Unit 8 D2 Health And Social Care

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According to the Diagnostic Manual of Mental Disorders (fifth edition). It states that an individual with Autistic Spectrum Disorder has persistent defects in the social communication and social interaction across multiple contexts. They have restricted, repetitive patterns of behaviour, interests, or activities. For a diagnosis to be made, symptoms must be present in the early developmental period. Symptoms can cause clinically significant impairment in social, occupational, or other important areas of current functioning. These disturbances are not better explained by intellectual disability or global developmental delay [1].
Furthermore, not until in 1943, when Leo Kanner published his paper ‘Autistic Disturbance of Affective Contact’ were people identified and recognised with a similar definition of what we consider autism to be today [2]. However, for many years Autism Spectrum Disorder was included under the umbrella term of schizophrenia and beforehand they were classified as simply having mental retardation [3]. Consequently, throughout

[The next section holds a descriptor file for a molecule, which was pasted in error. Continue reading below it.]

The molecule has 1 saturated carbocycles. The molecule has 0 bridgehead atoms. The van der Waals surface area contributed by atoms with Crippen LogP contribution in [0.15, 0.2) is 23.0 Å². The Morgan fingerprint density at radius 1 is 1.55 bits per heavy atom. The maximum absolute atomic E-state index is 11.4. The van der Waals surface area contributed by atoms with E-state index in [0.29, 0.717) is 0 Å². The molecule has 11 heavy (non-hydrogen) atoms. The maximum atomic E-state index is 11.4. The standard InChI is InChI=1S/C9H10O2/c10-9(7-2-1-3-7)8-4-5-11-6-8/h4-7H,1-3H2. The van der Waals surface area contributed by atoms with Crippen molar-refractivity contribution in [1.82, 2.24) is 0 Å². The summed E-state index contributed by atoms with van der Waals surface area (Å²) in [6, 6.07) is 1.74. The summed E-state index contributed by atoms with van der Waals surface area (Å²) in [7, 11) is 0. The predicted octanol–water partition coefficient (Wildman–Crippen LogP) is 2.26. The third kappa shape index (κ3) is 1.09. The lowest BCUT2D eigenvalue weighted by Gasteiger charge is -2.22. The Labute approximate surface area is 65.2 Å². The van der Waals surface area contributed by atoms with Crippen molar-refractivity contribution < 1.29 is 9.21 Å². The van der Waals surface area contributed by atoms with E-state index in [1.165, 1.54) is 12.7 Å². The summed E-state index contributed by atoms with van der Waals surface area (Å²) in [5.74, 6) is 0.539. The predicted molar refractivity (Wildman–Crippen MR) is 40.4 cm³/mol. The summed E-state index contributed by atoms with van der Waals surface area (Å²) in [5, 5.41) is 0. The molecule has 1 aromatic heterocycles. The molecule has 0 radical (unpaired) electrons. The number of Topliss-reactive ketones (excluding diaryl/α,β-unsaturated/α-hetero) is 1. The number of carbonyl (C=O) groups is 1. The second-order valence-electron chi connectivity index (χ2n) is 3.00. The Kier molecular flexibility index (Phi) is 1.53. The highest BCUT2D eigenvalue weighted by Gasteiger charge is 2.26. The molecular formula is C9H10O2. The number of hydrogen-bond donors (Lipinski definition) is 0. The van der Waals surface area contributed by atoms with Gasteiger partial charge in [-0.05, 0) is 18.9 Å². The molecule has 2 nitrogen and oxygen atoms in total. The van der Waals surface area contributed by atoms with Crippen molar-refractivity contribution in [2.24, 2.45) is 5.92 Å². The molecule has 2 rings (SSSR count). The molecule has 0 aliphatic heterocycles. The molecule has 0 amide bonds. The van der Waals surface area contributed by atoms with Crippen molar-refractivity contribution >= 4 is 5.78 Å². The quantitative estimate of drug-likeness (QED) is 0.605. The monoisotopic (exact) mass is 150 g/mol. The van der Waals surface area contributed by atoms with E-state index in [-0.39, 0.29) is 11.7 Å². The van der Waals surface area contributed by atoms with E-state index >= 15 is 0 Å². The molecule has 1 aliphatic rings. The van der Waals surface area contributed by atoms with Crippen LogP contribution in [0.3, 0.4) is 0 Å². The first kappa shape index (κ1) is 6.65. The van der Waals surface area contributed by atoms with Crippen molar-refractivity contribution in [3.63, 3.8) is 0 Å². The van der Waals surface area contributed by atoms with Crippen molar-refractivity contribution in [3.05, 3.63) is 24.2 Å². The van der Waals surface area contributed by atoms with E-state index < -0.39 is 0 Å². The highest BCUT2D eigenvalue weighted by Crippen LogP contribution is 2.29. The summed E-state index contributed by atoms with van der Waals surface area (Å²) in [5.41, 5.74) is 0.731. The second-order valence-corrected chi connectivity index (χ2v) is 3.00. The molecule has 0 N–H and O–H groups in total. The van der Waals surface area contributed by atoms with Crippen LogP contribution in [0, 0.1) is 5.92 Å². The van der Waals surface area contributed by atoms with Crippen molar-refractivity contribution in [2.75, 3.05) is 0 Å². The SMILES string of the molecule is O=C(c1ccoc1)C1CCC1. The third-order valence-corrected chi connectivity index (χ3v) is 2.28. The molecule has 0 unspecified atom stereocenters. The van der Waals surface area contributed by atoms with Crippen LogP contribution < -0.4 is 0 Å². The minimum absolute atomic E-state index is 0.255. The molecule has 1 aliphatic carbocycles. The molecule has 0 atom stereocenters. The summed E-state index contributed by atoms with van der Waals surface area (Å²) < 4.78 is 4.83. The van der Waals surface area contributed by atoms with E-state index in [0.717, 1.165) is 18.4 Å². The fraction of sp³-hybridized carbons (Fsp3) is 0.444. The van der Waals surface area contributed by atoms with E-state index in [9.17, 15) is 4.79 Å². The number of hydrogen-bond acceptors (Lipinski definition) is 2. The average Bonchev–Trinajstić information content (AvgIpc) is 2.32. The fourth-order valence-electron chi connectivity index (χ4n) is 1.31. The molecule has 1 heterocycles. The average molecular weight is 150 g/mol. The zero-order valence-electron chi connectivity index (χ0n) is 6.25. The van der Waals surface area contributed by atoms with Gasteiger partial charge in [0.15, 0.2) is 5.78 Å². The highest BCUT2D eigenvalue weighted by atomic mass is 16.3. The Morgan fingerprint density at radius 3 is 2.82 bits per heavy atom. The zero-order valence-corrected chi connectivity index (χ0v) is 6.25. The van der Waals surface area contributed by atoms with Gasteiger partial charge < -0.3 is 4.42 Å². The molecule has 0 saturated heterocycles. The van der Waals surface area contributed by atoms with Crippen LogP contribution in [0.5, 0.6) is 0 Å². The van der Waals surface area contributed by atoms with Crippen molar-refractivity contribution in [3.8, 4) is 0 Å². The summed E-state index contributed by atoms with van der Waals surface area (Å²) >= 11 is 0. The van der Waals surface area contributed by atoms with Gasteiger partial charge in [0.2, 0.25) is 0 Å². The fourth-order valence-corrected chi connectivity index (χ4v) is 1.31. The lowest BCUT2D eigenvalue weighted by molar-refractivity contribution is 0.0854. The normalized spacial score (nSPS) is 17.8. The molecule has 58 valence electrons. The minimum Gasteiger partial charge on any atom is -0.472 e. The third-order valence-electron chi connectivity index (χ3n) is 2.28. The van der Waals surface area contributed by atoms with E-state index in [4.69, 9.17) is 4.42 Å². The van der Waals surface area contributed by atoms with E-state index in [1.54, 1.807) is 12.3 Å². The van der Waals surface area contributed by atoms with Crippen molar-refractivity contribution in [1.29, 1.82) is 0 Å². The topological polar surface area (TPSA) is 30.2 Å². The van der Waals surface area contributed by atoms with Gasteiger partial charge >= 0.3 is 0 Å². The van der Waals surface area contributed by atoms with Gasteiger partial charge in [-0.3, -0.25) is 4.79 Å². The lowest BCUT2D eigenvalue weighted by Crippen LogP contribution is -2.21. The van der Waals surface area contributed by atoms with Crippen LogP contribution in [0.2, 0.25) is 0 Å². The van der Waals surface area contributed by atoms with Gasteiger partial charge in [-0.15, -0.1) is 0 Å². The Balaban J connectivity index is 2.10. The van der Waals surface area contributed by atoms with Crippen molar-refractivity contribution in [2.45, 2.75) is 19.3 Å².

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This supports people to engage in meaningful activities that are done either every day or frequently and focuses on the patients’ independence. Most patients would have been taught a trade as work was encouraged and routine was implemented to mirror life outside the institution. The patients' labour would also benefit the mental institution as it contributed to its self-sufficiency, consequently, reducing costs. The work was separated by gender with men working outdoors on the farm, market garden or workshops and women were instructed to work only indoors such as in the laundry room, the kitchen and the sewing rooms while keeping the institution clean
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